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Clark finds a set of keepers

By Jeffrey B. Remz, June 1997

Page 2...

In Houston 30 years ago, Clark performed regularly at folk clubs and coffee houses. He gave that up for San Francisco to perform and repair guitars, back to Houston as an art director for a television station and to Los Angeles for music. To pay the rent, Clark worked at a dobro factory.

"I decided if I were ever going to do it, I was going to do it. I didn't wind to up wishing I'd do it, so I did it."

"Every time I could get an opportunity play some songs, I would do it," Clark says. He had no demo tape.

Clark scored a publishing deal with Sunbury Music and moved back to Nashville in 1971.

In 1972, Walker recorded "L.A. Freeway," one of Clark's first songs to be recorded. "It wasn't that big a surprise because I was working pretty hard at it," Clark says.

"I didn't have any timetable or schedule. You just do the best you can. Whatever happens, happens."

Other cuts followed with Johnny Cash ("Texas 1947" and "The Last Gunfighter Ballad").

By 1975, Clark had his first record deal, releasing "Old No. 1" on RCA. He released "Texas Cookin'" in 1976, "Guy Clark" in 1978 on Warner, "South Coast of Texas" in 1981 and "Better Days" two years later.

While not exactly a big seller, Clark's writing kept him going. Ricky Skaggs gave Clark his first number one, "Heartbroke" in 1982. George Strait and Rodney Crowell also recorded the song.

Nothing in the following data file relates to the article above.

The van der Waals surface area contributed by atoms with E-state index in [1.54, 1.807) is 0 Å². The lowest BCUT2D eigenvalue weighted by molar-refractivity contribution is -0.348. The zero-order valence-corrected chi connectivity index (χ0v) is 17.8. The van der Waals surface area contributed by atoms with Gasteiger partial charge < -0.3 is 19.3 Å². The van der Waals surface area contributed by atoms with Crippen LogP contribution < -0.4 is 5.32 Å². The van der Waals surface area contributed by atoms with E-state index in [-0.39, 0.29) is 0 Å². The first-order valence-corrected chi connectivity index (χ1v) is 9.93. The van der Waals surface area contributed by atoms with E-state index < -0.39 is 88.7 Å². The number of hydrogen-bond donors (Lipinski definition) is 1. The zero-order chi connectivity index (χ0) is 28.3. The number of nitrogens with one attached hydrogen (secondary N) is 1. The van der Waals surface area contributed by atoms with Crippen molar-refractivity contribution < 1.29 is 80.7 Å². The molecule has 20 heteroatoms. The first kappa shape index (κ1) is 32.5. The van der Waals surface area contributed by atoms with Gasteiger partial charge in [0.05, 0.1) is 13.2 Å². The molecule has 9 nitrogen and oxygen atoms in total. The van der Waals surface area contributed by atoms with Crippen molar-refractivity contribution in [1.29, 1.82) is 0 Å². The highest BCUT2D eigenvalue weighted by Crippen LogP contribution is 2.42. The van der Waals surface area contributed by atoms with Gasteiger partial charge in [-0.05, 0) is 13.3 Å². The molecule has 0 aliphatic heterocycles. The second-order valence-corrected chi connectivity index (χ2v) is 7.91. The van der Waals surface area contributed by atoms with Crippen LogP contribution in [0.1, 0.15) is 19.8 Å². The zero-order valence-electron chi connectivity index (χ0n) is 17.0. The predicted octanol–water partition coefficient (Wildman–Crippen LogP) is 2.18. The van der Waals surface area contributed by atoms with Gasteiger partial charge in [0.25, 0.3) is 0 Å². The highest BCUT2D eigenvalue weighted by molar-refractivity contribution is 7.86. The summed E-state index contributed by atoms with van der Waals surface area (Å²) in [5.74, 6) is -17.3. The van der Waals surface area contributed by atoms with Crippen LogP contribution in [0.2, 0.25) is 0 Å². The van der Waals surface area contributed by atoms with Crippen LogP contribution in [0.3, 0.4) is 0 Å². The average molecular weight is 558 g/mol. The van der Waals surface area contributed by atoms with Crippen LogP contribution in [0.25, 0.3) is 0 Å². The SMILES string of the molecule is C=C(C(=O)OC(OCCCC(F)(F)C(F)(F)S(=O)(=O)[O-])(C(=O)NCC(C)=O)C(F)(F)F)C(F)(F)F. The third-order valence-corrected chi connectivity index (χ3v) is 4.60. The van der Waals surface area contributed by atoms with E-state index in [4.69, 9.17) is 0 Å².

Vince Gill went Top 15 with "Oklahoma Borderline" in 1986.

Clark did not release his own album again until 1989's "Old Friends" on Sugar Hill, the small North Carolina label. He switched to Asylum, a major label putting out Americana recordings (including Clark's "Boats to Build"), but none worked.

"I enjoyed being there," Clark says. "It was a fairly classy operation, but once again it was that big label mindset. They didn't quite know how to focus on my market. The marketing is there to buy the records, but they're still going scattershot marketing. They just kind of throw it out there in every marketplace and don't focus."

"They had a game plan, but it obviously didn't work," Clark says.

"Of course, it's frustrating to be as successful as you think it should be, but that's part of it. It doesn't always work very time you want it to be."

Despite that, Clark wasn't concerned. "I can also put out records, and there is a market there. I just have to work at it."

He went back to Sugar Hill. Still recording and writing. "I like what I'm doing. I like in particular doing with Barry Poss at Sugar Hill because he focuses on the market that I appeal to. I don't get a lot of airplay. That's okay with me, but I would like it to be as successful as it possibly is."

Clark says he doesn't think the writing process has changed much over the years. "I don't have any real formulas to it. Sometimes I'll write complete lyrics without picking up a guitar...There are no real no patterns."

No new studio will be out until Clark gets writing, or as he says, "as soon as I write 12 more good songs" as keepers.

"I like writing in the morning. I"m always fresher and seem to work better. I like to sing in the morning in the studio. Basically, I just try to draw on personal experience. There is a certain amount of poetic license. I've found over the years is writing what you know about is the best. Truth is stranger fiction. You write about stuff you couldn't make up."

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